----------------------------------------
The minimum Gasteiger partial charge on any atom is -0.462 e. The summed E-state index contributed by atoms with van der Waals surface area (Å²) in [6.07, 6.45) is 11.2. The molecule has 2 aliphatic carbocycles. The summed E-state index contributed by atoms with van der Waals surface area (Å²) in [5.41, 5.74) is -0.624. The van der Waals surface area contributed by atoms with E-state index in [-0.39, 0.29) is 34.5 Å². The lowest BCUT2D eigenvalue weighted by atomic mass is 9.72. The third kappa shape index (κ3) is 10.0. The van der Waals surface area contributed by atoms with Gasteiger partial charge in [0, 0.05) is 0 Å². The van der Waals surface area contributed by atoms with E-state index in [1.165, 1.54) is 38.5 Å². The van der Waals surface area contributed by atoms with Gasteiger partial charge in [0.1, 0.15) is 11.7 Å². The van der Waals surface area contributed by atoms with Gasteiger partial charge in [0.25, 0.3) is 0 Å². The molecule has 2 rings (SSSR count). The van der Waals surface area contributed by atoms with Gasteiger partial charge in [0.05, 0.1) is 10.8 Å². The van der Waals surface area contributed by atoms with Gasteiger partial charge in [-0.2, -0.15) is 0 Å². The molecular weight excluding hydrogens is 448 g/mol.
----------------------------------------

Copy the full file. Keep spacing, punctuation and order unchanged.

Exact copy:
The minimum Gasteiger partial charge on any atom is -0.462 e. The summed E-state index contributed by atoms with van der Waals surface area (Å²) in [6.07, 6.45) is 11.2. The molecule has 2 aliphatic carbocycles. The summed E-state index contributed by atoms with van der Waals surface area (Å²) in [5.41, 5.74) is -0.624. The van der Waals surface area contributed by atoms with E-state index in [-0.39, 0.29) is 34.5 Å². The lowest BCUT2D eigenvalue weighted by atomic mass is 9.72. The third kappa shape index (κ3) is 10.0. The van der Waals surface area contributed by atoms with Gasteiger partial charge in [0, 0.05) is 0 Å². The van der Waals surface area contributed by atoms with E-state index in [1.165, 1.54) is 38.5 Å². The van der Waals surface area contributed by atoms with Gasteiger partial charge in [0.1, 0.15) is 11.7 Å². The van der Waals surface area contributed by atoms with Gasteiger partial charge in [0.25, 0.3) is 0 Å². The molecule has 2 rings (SSSR count). The van der Waals surface area contributed by atoms with Gasteiger partial charge in [0.05, 0.1) is 10.8 Å². The van der Waals surface area contributed by atoms with Gasteiger partial charge in [-0.2, -0.15) is 0 Å². The molecular weight excluding hydrogens is 448 g/mol.